Federal funds to help women leave sex trade

The federal government has earmarked $4 million in funding for a Winnipeg program that aims to break down barriers that keep women from exiting the sex trade.

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Hey there, time traveller!
This article was published 08/08/2018 (1695 days ago), so information in it may no longer be current.

The federal government has earmarked $4 million in funding for a Winnipeg program that aims to break down barriers that keep women from exiting the sex trade.

Thanks to that funding, Moon Medicine Rising, a program run out of the North End Women’s Centre, will be able to continue operating a transitional home for sex workers that was close to being shuttered.

“We had a house that we no longer had funding for. It has six beds in it, and we have two units on site, as well. So that makes eight. These were options that were not going to be available anymore,” centre executive director Cynthia Drebot said Wednesday.

The $4 million in funding will be doled out over a five-year period, with installments increasing each year.

In addition to keeping the transitional home up and running, the funding will also allow organizers to re-tool the existing program into something they feel will better meet the needs of the women they seek to serve.

The funding was announced Wednesday in Winnipeg, by Minister of Public Safety and Emergency Preparedness Ralph Goodale.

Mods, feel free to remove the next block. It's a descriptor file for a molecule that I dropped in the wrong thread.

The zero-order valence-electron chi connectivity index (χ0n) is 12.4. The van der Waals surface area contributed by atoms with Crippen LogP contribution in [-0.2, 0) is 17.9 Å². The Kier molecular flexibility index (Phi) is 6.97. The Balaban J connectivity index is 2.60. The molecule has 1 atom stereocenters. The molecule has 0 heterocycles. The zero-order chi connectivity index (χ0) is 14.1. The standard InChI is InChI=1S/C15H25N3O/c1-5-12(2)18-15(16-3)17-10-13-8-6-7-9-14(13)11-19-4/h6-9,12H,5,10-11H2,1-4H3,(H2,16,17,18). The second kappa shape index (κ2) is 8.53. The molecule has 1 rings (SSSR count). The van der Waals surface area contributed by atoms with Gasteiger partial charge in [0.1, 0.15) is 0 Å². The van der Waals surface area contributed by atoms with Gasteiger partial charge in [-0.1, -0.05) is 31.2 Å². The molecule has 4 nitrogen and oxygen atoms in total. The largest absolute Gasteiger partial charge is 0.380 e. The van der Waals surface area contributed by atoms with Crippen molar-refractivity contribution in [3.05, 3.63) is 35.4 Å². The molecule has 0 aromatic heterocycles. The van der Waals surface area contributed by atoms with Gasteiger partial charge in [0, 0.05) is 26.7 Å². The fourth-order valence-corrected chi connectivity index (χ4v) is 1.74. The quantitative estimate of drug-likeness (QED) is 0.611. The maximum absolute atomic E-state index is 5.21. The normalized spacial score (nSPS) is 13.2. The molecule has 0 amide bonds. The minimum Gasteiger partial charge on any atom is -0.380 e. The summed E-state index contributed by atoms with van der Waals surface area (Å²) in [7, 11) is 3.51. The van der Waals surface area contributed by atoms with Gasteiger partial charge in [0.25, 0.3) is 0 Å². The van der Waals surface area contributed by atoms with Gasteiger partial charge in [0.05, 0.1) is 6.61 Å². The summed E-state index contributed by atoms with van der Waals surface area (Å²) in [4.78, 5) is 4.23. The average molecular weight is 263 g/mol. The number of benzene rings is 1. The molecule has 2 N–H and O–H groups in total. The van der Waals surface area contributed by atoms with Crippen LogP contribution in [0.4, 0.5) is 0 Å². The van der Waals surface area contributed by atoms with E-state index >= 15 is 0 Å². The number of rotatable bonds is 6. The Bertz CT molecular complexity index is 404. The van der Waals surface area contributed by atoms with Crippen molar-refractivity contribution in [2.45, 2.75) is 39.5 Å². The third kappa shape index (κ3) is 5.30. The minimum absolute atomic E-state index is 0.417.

“(There are) issues and factors and forces that lead people into unhealthy lifestyles or put them at risk to be exploited by other people – whether that’s because of drug issues, addiction of other kinds, family dysfunction situations, poverty or joblessness,” Goodale said at the North End Women’s Centre.

“You look at all of those issues, and they all need solutions. And very often the solution starts with a safe and stable place to live. That’s why the housing component here is so important.”

The funding for Moon Medicine Rising is part of $35 million the feds have committed – through the Crime Prevention Actions Fund – to support 59 projects across Canada in 2018-19.

‘I just wanted to die’

In her darkest hour, Jessica Pennock heaved her body off Winnipeg’s Maryland Bridge, so filled with guilt and shame she couldn’t go on.

In her darkest hour, Jessica Pennock heaved her body off Winnipeg’s Maryland Bridge, so filled with guilt and shame she couldn’t go on.

“I felt so hopeless, I just wanted to die,” she recalled.

Instead of killing her, the impact left the young mother with broken bones. The jump was one of many suicide attempts that punctuated a life of pain, as evidenced by the fading scars running up her arm.

For years, she lived in a world of addiction, abuse and sexual exploitation.

On Wednesday, Pennock stood before a crowd at the North End Women’s Centre a beacon of hope to others in the dark place she once resided.

“Don’t give up, because anybody can do it. I feel a lot of the time that, if I could do it, anybody could do it. It doesn’t matter what you’ve gone through, what you’ve been through, you can always take the steps that change your life,” she said.

Her comments came shortly after a news conference where Minister of Public Safety and Emergency Preparedness Ralph Goodale announced $4 million in federal funding for one of the centre’s programs.

Moon Medicine Rising, which is similar to the program Pennock graduated from in 2015, helps women exit the sex trade by providing them individualized support and access to transitional housing.

It is geared towards helping women living the life Pennock knew all too well in 2013, when she first walked through centre’s front door.